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On The Wings Of The Wind
by [?]

There are two ways in which animals may be employed to disperse seeds–voluntarily and involuntarily. They may be compelled to carry them against their wills: or they may be bribed and cajoled and flattered into doing the plant’s work for it in return for some substantial advantage or benefit the plant confers upon them. The first plan is the one adopted by burrs and cleavers. These adhesive fruits are like the man who buttonholes you and won’t be shaken off: they are provided with little curved hooks or bent and barbed hairs which catch upon the wool of sheep, the coat of cattle, or the nether integuments of wayfaring humanity, and can’t be got rid of without some little difficulty. Most of them, you will find on examination, belonged to confirmed hedgerow or woodside plants: they grow among bushes or low scrub, and thickets of gorse or bramble. Now, to such plants as these, it is obviously useful to have adhesive fruits and seeds: for when sheep or other animals get them caught in their coats, they carry them away to other bushy spots, and there, to get rid of the annoyance caused by the foreign body, scratch them off at once against some holly-bush or blackthorn. You may often find seeds of this type sticking on thorns as the nucleus of a little matted mass of wool, so left by the sheep in the very spots best adapted for the free growth of their vigorous seedlings.

Even among plants which trust to the involuntary services of animals in dispersing their seeds, a great many varieties of detail may be observed on close inspection. For example, in hound’s-tongue and goose-grass, two of the best-known instances among our common English weeds, each little nut is covered with many small hooks, which make it catch on firmly by several points of attachment to passing animals. These are the kinds we human beings of either sex oftenest find clinging to our skirts or trousers after a walk in a rabbit-warren. But in herb-bennet and avens each nut has a single long awn, crooked near the middle with a very peculiar S-shaped joint, which effectually catches on to the wool or hair, but drops at the elbow after a short period of withering. Sometimes, too, the whole fruit is provided with prehensile hooks, while sometimes it is rather the individual seeds themselves that are so accommodated. Oddest of all is the plan followed by the common burdock. Here, an involucre or common cup-shaped receptacle of hooked bracts surrounds an entire head of purple tubular flowers, and each of these flowers produces in time a distinct fruit; but the hooked involucre contains the whole compound mass, and, being pulled off bodily by a stray sheep or dog, effects the transference of the composite lot at once to some fitting place for their germination.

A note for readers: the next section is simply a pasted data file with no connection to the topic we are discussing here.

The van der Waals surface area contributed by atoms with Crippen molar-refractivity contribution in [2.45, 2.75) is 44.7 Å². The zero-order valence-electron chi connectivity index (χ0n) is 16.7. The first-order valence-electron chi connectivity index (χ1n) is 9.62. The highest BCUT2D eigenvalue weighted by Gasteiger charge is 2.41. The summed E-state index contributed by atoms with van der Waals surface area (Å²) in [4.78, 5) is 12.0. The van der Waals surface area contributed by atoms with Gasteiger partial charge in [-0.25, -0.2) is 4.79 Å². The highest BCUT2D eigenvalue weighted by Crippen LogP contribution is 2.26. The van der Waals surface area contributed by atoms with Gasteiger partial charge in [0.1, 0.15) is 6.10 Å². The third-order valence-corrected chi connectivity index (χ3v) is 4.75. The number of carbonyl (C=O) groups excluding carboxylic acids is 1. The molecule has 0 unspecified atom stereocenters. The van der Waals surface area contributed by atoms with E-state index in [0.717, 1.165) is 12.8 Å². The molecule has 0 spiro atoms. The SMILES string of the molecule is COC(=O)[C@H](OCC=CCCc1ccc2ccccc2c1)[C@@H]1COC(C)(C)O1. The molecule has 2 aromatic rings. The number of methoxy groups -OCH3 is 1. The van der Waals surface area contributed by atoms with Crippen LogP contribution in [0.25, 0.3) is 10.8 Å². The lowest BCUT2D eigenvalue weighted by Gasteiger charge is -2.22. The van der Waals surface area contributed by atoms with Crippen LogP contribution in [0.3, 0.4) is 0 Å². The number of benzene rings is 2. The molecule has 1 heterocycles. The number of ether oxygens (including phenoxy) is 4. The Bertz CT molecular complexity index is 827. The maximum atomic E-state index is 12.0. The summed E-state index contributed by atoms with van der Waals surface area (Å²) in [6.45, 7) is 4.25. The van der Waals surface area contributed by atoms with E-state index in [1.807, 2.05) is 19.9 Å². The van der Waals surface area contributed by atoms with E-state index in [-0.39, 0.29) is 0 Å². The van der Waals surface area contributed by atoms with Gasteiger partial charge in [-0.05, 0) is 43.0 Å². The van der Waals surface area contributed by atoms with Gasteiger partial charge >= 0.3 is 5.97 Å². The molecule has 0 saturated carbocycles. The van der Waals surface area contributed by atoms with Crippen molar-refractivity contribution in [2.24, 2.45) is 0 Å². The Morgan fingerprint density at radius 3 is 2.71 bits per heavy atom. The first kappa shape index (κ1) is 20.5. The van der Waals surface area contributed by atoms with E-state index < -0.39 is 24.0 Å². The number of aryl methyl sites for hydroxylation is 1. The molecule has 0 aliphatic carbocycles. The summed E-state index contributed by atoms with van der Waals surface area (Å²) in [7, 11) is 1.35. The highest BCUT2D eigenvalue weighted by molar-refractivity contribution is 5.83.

Those plants, on the other hand, which depend rather, like London hospitals, upon the voluntary system, produce that very familiar form of edible capsule which we commonly call in the restricted sense a fruit or berry. In such cases, the seed-vessel is usually swollen and pulpy: it is stored with sweet juices to attract the birds or other animal allies, and it is brightly coloured so as to advertise to their eyes the presence of the alluring sugary foodstuff. These instances, however, are now so familiar to everybody that I won’t dwell upon them at any length. Even the degenerate schoolboy of the present day, much as he has declined from the high standard set forth by Macaulay, knows all about the way the actual seed itself is covered (as in the plum or the cherry) by a hard stony coat which ‘resists the action of the gastric juice’ (so physiologists put it, with their usual frankness), and thus passes undigested through the body of its swallower. All I will do here, therefore, is to note very briefly that some edible fruits, like the two just mentioned, as well as the apricot, the peach, the nectarine, and the mango, consist of a single seed with its outer covering; in others, as in the raspberry, the blackberry, the cloudberry, and the dew-berry, many seeds are massed together, each with a separate edible pulp; in yet others, as in the gooseberry, the currant, the grape, and the whortleberry, several seeds are embedded within the fruit in a common pulpy mass; and in others again, as in the apple, pear, quince, and medlar, they are surrounded by a quantity of spongy edible flesh. Indeed, the variety that prevails among fruits in this respect almost defies classification: for sometimes, as in the mulberry, the separate little fruits of several distinct flowers grow together at last into a common berry: sometimes, as in a fig, the general flower-stalk of several tiny one-seeded blossoms forms the edible part: and sometimes, as in the strawberry, the true little nuts or fruits appear as mere specks or dots on the bloated surface of the swollen and overgrown stem, which forms the luscious morsel dear to the human palate.